When Hapag-Lloyd announced its merger agreement with United Arab Shipping Company at the end of June 2016, it took the lead in a consolidation game that has since seen a number of M&A deals, including Cosco striking the most expensive acquisition in container shipping history by way of its OOCL acquisition.
The demise of Hanjin Shipping and tighter capacity came to the rescue of container shipping lines who found themselves in a fast-consolidating market. These events transformed what was a dreadful investment for over a year – its purchase of UASC, into a spectacularly high-yielding investment since the turn of 2017.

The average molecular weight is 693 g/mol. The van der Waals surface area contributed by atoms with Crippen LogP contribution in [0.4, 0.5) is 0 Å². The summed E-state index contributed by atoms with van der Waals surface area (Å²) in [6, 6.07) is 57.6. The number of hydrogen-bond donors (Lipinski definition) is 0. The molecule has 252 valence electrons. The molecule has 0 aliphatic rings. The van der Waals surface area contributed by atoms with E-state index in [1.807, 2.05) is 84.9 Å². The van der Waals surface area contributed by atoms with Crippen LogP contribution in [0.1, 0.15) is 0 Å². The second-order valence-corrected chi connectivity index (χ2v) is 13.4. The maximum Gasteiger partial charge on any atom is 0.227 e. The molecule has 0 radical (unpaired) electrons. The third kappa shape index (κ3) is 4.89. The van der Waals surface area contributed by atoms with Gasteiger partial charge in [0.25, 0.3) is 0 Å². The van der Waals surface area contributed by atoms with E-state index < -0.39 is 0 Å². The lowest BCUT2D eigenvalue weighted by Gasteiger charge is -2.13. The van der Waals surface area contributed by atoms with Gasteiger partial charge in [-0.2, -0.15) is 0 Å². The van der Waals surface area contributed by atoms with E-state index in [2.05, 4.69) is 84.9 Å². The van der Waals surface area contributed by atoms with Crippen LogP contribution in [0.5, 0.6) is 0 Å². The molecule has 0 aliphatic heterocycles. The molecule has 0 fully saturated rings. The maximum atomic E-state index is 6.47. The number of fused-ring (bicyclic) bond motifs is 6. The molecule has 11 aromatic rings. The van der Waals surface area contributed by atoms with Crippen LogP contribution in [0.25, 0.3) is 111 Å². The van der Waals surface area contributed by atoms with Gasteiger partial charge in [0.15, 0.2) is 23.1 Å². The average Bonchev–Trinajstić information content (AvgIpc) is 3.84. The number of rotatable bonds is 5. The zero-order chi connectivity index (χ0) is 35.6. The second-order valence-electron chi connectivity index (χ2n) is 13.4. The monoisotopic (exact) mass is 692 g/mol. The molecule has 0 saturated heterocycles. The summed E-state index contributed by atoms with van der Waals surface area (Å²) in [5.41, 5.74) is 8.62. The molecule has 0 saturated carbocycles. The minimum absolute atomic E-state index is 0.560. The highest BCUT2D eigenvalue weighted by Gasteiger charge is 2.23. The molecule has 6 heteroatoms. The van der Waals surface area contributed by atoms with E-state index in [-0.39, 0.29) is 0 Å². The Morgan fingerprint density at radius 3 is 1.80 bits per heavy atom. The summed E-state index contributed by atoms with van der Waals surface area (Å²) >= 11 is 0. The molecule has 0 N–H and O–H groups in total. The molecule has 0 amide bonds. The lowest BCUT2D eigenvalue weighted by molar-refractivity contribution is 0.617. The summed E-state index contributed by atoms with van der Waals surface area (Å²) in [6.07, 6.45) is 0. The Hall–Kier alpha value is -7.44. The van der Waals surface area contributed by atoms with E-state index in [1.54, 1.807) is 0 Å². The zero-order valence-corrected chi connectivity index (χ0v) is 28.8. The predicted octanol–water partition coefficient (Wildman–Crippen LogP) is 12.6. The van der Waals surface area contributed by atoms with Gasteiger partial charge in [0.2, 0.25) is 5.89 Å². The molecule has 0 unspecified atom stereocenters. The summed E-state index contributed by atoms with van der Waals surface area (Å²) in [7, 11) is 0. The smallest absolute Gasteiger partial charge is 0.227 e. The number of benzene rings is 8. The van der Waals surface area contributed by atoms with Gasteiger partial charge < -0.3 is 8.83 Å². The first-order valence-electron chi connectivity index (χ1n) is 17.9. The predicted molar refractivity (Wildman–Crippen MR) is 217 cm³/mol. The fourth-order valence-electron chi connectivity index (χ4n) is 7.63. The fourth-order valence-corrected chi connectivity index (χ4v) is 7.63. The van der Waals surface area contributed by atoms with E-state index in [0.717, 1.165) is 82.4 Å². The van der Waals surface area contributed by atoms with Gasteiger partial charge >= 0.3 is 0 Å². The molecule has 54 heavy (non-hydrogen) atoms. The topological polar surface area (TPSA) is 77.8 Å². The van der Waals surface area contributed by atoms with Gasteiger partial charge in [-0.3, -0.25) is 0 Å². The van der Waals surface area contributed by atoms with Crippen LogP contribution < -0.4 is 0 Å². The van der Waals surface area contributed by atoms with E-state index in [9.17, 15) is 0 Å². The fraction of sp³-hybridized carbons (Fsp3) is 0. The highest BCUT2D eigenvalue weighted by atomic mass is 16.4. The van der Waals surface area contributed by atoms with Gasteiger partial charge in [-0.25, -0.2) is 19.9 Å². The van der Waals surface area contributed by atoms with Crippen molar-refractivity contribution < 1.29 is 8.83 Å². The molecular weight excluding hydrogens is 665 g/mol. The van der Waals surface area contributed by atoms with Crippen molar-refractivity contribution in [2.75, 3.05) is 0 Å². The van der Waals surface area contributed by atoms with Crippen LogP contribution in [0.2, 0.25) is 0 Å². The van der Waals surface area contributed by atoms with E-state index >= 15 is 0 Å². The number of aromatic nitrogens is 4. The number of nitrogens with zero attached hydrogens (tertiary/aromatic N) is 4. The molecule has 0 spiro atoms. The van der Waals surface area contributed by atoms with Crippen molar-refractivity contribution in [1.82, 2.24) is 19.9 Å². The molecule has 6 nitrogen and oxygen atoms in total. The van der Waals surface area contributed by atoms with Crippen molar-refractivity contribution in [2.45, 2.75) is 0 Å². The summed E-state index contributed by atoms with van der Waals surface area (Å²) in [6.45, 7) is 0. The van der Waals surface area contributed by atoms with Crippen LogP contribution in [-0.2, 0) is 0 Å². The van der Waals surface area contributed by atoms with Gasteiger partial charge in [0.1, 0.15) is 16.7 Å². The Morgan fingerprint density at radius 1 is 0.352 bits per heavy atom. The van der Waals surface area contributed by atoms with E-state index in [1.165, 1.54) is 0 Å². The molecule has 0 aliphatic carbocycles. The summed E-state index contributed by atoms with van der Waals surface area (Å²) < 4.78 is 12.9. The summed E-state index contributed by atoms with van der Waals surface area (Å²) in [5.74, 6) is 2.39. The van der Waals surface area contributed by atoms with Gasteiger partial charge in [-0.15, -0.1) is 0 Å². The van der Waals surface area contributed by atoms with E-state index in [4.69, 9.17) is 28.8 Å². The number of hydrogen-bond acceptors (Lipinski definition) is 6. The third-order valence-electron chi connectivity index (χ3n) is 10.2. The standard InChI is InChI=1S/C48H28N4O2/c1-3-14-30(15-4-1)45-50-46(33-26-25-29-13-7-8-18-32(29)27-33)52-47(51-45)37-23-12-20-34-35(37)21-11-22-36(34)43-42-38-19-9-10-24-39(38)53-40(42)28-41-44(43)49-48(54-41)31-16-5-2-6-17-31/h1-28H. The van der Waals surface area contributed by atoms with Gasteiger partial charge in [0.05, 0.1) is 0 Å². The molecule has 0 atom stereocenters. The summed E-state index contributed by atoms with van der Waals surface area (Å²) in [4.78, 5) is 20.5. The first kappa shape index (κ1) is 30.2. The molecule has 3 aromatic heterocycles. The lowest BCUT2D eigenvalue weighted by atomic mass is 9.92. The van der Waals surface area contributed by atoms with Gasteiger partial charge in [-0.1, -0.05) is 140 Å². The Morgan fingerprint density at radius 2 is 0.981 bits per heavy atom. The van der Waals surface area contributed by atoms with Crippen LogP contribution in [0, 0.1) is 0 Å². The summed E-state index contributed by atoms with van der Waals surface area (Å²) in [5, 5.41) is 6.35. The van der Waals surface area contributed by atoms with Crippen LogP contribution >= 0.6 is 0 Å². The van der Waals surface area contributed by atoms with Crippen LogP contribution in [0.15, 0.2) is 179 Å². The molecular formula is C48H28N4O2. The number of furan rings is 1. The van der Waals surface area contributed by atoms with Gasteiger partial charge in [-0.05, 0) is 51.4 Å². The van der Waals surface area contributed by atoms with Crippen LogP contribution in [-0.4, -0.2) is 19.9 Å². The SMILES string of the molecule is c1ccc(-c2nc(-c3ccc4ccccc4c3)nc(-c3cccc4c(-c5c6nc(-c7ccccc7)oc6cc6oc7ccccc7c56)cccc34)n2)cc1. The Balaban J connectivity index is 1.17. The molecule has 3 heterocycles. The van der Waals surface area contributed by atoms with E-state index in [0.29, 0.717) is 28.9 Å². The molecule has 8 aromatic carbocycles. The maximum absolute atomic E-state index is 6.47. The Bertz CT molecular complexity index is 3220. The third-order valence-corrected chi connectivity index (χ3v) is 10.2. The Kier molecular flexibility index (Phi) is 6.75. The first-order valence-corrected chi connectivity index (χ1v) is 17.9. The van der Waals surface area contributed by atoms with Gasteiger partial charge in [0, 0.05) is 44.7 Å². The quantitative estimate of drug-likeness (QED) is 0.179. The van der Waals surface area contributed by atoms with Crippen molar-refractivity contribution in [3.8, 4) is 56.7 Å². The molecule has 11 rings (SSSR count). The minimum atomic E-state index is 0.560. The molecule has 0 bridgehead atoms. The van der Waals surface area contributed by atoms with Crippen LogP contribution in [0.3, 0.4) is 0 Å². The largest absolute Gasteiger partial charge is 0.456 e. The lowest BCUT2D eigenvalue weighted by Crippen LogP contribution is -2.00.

Hapag has emerged in a more dominant position thanks to rising freight rates and a lack of alternatives on the routes it serves. Moreover, officials at Hapag-Lloyd believe that global GDP growth will accelerate above trends within the next 15 months, with volumes comfortably outpacing global economic growth.
Despite the growing optimism, based on its current financial situation, Hapag remains the smallest, and the most vulnerable. If a best-case scenario does not play out, and rate levels become more difficult to maintain, it would make Hapag-Lloyd one of the most obvious takeover targets in the industry.